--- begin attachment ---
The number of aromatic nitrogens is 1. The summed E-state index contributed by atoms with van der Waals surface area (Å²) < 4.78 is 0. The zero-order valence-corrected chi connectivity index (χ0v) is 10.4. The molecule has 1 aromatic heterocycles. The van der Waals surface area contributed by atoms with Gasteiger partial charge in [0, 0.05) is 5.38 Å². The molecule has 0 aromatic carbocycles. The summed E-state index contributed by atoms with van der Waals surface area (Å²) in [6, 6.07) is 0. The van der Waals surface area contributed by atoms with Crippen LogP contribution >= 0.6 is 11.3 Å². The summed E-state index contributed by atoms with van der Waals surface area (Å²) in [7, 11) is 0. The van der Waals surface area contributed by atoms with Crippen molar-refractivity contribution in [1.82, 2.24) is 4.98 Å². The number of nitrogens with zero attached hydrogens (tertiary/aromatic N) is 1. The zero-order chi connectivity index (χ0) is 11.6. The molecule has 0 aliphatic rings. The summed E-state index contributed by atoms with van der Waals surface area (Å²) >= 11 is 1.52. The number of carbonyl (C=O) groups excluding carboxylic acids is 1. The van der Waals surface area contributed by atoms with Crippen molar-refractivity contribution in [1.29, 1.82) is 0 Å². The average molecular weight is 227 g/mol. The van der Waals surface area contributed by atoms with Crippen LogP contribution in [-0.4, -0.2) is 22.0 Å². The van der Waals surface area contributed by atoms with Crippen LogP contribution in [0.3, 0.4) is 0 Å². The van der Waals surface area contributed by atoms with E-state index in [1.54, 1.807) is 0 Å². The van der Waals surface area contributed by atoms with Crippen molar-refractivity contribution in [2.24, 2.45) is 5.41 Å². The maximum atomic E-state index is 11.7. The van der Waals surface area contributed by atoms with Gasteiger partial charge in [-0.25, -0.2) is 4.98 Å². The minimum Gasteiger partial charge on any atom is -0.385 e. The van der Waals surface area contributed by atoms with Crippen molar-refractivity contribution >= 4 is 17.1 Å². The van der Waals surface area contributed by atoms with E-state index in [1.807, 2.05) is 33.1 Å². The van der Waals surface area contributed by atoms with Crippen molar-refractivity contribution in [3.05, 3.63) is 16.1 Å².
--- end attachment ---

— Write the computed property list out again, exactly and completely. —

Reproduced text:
The number of aromatic nitrogens is 1. The summed E-state index contributed by atoms with van der Waals surface area (Å²) < 4.78 is 0. The zero-order valence-corrected chi connectivity index (χ0v) is 10.4. The molecule has 1 aromatic heterocycles. The van der Waals surface area contributed by atoms with Gasteiger partial charge in [0, 0.05) is 5.38 Å². The molecule has 0 aromatic carbocycles. The summed E-state index contributed by atoms with van der Waals surface area (Å²) in [6, 6.07) is 0. The van der Waals surface area contributed by atoms with Crippen LogP contribution >= 0.6 is 11.3 Å². The summed E-state index contributed by atoms with van der Waals surface area (Å²) in [7, 11) is 0. The van der Waals surface area contributed by atoms with Crippen molar-refractivity contribution in [1.82, 2.24) is 4.98 Å². The number of nitrogens with zero attached hydrogens (tertiary/aromatic N) is 1. The zero-order chi connectivity index (χ0) is 11.6. The molecule has 0 aliphatic rings. The summed E-state index contributed by atoms with van der Waals surface area (Å²) >= 11 is 1.52. The number of carbonyl (C=O) groups excluding carboxylic acids is 1. The van der Waals surface area contributed by atoms with Crippen molar-refractivity contribution in [1.29, 1.82) is 0 Å². The average molecular weight is 227 g/mol. The van der Waals surface area contributed by atoms with Crippen LogP contribution in [-0.4, -0.2) is 22.0 Å². The van der Waals surface area contributed by atoms with Crippen LogP contribution in [0.3, 0.4) is 0 Å². The van der Waals surface area contributed by atoms with E-state index in [1.54, 1.807) is 0 Å². The van der Waals surface area contributed by atoms with Crippen molar-refractivity contribution in [2.24, 2.45) is 5.41 Å². The maximum atomic E-state index is 11.7. The van der Waals surface area contributed by atoms with Gasteiger partial charge in [-0.25, -0.2) is 4.98 Å². The minimum Gasteiger partial charge on any atom is -0.385 e. The van der Waals surface area contributed by atoms with Crippen molar-refractivity contribution >= 4 is 17.1 Å². The van der Waals surface area contributed by atoms with E-state index in [1.807, 2.05) is 33.1 Å². The van der Waals surface area contributed by atoms with Crippen molar-refractivity contribution in [3.05, 3.63) is 16.1 Å².